This criterion requires that a built-in method exists for users to verify the identity of correspondents they are speaking with and the integrity of the channel, even if the service provider or other third parties are compromised. Two acceptable solutions are:
- An interface for users to view the fingerprint (hash) of their correspondent’s public keys as well as their own, which users can verify manually or out-of-band.
- A key exchange protocol with a short-authentication-string comparison, such as the Socialist Millionaire’s protocol.Other solutions are possible, but any solution must verify a binding between users and the cryptographic channel which has been set up. For the scorecard, we are simply requiring that a mechanism is implemented and not evaluating the usability and security of that mechanism.
- Are past communications secure if your keys are stolen?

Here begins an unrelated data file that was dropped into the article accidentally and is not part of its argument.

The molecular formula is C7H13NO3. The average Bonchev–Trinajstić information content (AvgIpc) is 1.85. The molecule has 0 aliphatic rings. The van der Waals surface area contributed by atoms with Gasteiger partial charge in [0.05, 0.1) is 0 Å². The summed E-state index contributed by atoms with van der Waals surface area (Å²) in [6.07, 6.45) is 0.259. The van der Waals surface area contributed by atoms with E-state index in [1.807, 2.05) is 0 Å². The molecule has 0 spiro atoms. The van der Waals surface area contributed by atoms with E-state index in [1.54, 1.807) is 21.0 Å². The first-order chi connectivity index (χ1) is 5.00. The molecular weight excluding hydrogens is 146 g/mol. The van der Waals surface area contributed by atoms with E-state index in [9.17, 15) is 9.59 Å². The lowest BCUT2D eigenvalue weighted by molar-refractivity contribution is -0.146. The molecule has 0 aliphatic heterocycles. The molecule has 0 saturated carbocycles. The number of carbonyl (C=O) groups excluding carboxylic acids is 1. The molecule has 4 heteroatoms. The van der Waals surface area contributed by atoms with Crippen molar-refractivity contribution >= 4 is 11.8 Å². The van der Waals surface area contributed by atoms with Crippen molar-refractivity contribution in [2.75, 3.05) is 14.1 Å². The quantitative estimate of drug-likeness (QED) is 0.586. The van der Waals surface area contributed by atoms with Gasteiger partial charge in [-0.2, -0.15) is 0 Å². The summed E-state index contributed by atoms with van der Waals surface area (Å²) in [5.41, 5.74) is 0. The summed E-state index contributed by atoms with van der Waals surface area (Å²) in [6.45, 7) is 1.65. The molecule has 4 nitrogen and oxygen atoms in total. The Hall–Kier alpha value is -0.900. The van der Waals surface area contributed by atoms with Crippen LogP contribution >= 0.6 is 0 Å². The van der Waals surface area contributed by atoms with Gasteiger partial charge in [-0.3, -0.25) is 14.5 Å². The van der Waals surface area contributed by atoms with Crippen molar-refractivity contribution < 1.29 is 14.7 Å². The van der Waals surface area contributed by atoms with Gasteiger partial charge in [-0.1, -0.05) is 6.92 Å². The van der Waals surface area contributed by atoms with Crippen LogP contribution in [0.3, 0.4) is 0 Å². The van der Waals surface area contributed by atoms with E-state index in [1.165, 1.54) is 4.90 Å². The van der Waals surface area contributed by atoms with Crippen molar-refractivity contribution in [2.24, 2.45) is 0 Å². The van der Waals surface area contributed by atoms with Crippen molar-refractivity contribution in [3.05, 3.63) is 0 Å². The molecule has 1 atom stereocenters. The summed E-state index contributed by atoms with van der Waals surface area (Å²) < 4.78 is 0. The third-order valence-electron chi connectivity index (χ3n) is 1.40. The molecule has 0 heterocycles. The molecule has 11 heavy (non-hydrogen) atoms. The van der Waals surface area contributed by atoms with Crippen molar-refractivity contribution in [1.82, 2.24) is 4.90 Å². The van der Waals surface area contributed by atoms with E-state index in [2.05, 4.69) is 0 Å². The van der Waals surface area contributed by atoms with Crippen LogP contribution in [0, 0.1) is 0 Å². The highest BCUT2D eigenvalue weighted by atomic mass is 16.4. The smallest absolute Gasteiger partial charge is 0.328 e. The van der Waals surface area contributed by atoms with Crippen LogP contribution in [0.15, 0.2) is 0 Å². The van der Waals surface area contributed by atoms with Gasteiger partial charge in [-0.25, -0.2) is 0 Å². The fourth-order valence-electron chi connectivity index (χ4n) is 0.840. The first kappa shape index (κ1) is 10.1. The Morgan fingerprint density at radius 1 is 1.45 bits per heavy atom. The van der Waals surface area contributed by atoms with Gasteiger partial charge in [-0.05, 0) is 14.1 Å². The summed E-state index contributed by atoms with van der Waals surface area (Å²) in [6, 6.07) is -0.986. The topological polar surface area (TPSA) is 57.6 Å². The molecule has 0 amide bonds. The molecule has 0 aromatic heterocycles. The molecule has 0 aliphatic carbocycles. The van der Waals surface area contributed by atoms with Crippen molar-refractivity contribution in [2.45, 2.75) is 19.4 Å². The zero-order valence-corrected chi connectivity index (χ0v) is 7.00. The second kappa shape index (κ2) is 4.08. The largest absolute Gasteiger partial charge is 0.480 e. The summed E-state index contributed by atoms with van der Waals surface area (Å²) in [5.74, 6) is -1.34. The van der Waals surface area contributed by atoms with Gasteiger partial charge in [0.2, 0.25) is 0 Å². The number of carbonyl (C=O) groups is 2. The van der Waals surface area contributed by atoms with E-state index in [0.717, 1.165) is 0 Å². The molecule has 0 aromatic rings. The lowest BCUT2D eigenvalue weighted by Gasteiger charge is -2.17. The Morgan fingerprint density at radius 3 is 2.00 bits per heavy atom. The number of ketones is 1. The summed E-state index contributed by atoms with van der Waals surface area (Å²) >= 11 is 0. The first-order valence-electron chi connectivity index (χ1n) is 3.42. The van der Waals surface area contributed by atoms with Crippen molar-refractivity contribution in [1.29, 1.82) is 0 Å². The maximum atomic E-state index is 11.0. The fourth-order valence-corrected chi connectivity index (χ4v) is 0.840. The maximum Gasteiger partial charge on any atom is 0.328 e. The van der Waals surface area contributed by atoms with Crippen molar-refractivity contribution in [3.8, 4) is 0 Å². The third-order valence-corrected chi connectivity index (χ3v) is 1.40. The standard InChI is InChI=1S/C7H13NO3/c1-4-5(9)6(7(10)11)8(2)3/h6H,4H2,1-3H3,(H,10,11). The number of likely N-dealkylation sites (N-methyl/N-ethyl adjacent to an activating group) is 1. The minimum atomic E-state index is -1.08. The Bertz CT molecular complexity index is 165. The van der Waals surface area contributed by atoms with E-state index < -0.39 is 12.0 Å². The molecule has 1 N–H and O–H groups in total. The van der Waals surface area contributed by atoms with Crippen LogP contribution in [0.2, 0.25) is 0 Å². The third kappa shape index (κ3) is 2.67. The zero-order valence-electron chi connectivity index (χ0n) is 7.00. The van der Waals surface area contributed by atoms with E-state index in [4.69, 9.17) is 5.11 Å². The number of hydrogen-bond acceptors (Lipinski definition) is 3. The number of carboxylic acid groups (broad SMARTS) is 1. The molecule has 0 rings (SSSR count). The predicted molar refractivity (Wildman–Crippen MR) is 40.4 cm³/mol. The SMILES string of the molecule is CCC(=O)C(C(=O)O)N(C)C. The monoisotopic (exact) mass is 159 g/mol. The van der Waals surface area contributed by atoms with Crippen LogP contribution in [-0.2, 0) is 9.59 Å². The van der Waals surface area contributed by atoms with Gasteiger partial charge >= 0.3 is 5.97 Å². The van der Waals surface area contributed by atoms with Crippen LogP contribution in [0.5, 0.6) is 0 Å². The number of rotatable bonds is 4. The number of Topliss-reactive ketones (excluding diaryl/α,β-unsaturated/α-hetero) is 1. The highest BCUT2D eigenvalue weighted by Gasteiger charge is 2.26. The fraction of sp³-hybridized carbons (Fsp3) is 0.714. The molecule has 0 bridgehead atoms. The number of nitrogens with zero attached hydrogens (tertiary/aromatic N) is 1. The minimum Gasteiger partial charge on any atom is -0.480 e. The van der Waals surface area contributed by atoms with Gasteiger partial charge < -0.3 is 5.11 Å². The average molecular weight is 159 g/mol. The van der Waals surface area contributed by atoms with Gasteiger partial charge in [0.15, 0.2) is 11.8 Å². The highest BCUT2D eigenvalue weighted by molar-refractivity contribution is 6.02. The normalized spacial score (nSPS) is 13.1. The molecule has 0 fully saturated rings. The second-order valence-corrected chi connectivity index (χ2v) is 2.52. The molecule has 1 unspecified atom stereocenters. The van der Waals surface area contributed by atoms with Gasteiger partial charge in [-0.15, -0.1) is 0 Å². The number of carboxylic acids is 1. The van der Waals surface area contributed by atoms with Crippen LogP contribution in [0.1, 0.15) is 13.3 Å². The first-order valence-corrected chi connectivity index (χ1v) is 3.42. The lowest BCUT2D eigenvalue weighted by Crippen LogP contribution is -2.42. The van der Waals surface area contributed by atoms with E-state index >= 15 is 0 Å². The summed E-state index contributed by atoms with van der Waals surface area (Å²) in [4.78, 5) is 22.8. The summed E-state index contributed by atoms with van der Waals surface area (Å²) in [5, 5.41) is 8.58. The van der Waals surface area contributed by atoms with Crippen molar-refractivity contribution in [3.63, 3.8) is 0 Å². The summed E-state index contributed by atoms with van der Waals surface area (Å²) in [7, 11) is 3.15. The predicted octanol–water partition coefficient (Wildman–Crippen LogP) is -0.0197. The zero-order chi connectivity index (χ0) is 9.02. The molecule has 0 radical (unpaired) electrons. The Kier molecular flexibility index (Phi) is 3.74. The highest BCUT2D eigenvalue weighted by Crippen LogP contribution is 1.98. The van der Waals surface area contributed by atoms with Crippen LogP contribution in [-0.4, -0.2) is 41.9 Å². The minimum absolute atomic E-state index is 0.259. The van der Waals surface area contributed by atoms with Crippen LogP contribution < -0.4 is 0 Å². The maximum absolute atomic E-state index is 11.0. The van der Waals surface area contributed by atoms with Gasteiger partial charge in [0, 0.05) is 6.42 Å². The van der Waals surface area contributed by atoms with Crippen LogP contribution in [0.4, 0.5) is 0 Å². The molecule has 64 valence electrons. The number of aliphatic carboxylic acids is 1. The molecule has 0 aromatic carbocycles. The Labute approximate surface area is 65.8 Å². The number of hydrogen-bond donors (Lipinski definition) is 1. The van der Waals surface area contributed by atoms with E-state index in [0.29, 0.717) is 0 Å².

This criterion requires that the app provide forward-secrecy, that is, all communications must be encrypted with ephemeral keys which are routinely deleted (along with the random values used to derive them). It is imperative that these keys cannot be reconstructed after the fact by anybody even given access to both parties’ long-term private keys, ensuring that if users choose to delete their local copies of correspondence, they are permanently deleted. Note that this criterion requires criterion 2, end-to-end encryption.
- Is the code open to independent review?
This criterion requires that sufficient source-code has been published that a compatible implementation can be independently compiled. Although it is preferable, we do not require the code to be released under any specific free/open source license. We only require that all code which could affect the communication and encryption performed by the client is available for review in order to detect bugs, back doors, and structural problems.
Note: when tools are provided by an operating system vendor, we only require code for the tool and not the entire OS. This is a compromise, but the task of securing OSes and updates to OSes is beyond the scope of this project.
- Is the crypto design well-documented?